Muslim lawmakers host Ramadan iftar to break fast at Capitol

Muslim lawmakers host Ramadan iftar to break fast at Capitol
© Greg Nash

Three Muslim members of Congress hosted a historic iftar dinner on Monday to celebrate the holy month of Ramadan and honor the contributions of the Muslim American community.

Reps. André Carson (D-Ind.), Rashida TlaibRashida Harbi TlaibHouse passes bill that would give legal status to thousands of undocumented farmworkers Biden narrowly ahead in Iowa as Sanders surges, Warren drops: poll The Hill's 12:30 Report — Presented by UANI — GOP, Democrats square off at final impeachment hearing MORE (D-Mich.) and Ilhan OmarIlhan OmarBiden narrowly ahead in Iowa as Sanders surges, Warren drops: poll Sanders, Omar to hit campaign trail in New Hampshire House approves two-state resolution in implicit rebuke of Trump MORE (D-Minn.) hosted the meal to break Monday's Ramadan fast, the first time Muslim lawmakers have hosted an iftar.

ADVERTISEMENT

Civil rights organization Muslim Advocates co-hosted the event.

Among the guests were Reps. Steny HoyerSteny Hamilton HoyerVulnerable Democrats feel heat ahead of impeachment vote The Hill's 12:30 Report — Presented by UANI — House Dems charge Trump with abuse, obstruction of Congress in impeachment articles Hoyer predicts impeachment vote next week MORE (D-Md.), Alexandria Ocasio-CortezAlexandria Ocasio-CortezThe Memo: Pelosi-Trump trade deal provokes debate on left Alexandria Ocasio-Cortez blasts Tucker Carlson as 'white supremacist sympathizer' Julián Castro jabs ICE: 'Delete your account' MORE (D-N.Y.) and Pramila JayapalPramila JayapalOvernight Health Care — Presented by That's Medicaid — House panel unveils rival fix for surprise medical bills | Democrats punt vote on youth vaping bill | Pelosi drug bill poised for passage after deal with progressives Comey, Schiff to be interviewed by Fox's Chris Wallace Pelosi reaches deal with progressives to avert showdown over drug price bill MORE (D-Wash.), Senate Minority Whip Dick DurbinRichard (Dick) Joseph DurbinJulián Castro jabs ICE: 'Delete your account' Watchdog: Steele dossier 'had no impact' on opening of 2016 probe Horowitz: 'Very concerned' about FBI leaks to Giuliani MORE (D-Ill.) and Mayor Sadaf Jaffer of Montgomery Township, New Jersey.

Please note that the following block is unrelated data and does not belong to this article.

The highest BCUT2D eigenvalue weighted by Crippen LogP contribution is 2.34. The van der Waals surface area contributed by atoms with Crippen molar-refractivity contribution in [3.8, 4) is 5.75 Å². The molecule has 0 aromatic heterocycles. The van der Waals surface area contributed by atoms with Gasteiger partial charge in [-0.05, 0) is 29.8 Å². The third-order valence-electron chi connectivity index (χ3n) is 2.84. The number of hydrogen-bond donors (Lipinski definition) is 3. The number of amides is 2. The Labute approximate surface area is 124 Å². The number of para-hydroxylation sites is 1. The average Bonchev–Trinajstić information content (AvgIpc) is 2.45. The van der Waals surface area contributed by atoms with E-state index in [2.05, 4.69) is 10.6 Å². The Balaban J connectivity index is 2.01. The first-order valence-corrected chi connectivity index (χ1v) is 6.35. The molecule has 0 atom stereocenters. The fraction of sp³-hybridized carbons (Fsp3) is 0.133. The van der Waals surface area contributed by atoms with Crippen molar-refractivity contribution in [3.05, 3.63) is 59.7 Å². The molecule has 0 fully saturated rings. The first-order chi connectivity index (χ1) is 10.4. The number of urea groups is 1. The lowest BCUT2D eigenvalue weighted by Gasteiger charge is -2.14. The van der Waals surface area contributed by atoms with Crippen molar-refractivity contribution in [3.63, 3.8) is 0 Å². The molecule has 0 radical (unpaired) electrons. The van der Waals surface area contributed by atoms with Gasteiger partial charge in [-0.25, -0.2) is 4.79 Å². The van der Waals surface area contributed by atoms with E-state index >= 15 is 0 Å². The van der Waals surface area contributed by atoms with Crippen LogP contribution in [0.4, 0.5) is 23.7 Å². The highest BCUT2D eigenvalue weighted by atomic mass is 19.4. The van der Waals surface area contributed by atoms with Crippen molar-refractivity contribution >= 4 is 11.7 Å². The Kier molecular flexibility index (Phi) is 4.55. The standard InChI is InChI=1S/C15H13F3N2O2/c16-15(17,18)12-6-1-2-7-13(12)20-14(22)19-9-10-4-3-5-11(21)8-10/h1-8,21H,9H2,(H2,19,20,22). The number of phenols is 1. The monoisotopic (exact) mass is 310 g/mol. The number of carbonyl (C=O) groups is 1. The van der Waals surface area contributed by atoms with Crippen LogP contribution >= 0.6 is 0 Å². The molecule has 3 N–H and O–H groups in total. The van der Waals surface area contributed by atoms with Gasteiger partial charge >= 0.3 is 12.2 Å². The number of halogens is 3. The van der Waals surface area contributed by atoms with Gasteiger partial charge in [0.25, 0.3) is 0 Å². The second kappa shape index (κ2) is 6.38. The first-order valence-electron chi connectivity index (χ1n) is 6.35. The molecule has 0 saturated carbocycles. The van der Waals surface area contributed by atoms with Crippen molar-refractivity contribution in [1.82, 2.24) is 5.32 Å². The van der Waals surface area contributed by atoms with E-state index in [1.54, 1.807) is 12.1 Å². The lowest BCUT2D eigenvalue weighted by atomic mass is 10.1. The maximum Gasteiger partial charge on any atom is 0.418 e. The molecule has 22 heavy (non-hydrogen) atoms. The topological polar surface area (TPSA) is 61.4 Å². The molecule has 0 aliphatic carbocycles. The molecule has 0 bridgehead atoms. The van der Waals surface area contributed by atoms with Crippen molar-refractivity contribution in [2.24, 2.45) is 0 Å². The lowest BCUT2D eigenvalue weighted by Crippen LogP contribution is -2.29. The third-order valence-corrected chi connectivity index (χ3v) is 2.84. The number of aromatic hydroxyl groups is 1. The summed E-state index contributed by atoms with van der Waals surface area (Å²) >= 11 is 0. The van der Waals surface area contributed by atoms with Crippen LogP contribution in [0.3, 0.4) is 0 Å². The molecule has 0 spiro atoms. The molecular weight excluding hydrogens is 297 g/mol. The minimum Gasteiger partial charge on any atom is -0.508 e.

Speaker of the House Nancy PelosiNancy PelosiThe Hill's Morning Report - Sponsored by AdvaMed - House panel expected to approve impeachment articles Thursday Democrats seek leverage for trial The Memo: Pelosi-Trump trade deal provokes debate on left MORE (D-Calif.) was scheduled to attend but could not.

"This was a historic night. For the first time, three Muslim-American Members of Congress hosted an iftar in the United States Capitol during the holy month of Ramadan—joined by leaders of both Houses of Congress," Omar said in a statement.

"It was a reminder that we are a nation founded on religious liberty, where people seeking opportunity and a better life can find it, regardless of their faith. And it demonstrated that Muslim-Americans are a vital part of the American fabric, worthy of representation at our highest levels of government."

“It’s important to take a moment to recognize how historic this iftar is," Tlaib added. "My existence, along with the other dynamic Muslim members of Congress go beyond the lines of our districts, our presence challenges the narrative of who’s at the table and who deserves to have a voice in our government. This event lifts an entire community that has felt unseen for far too long."

President TrumpDonald John TrumpThe Hill's Morning Report - Sponsored by AdvaMed - House panel expected to approve impeachment articles Thursday Democrats worried by Jeremy Corbyn's UK rise amid anti-Semitism Warren, Buttigieg duke it out in sprint to 2020 MORE hosted his own iftar last week which some of the largest Muslim organizations in the country said they were not invited to.

The White House didn't release a guest list for the event.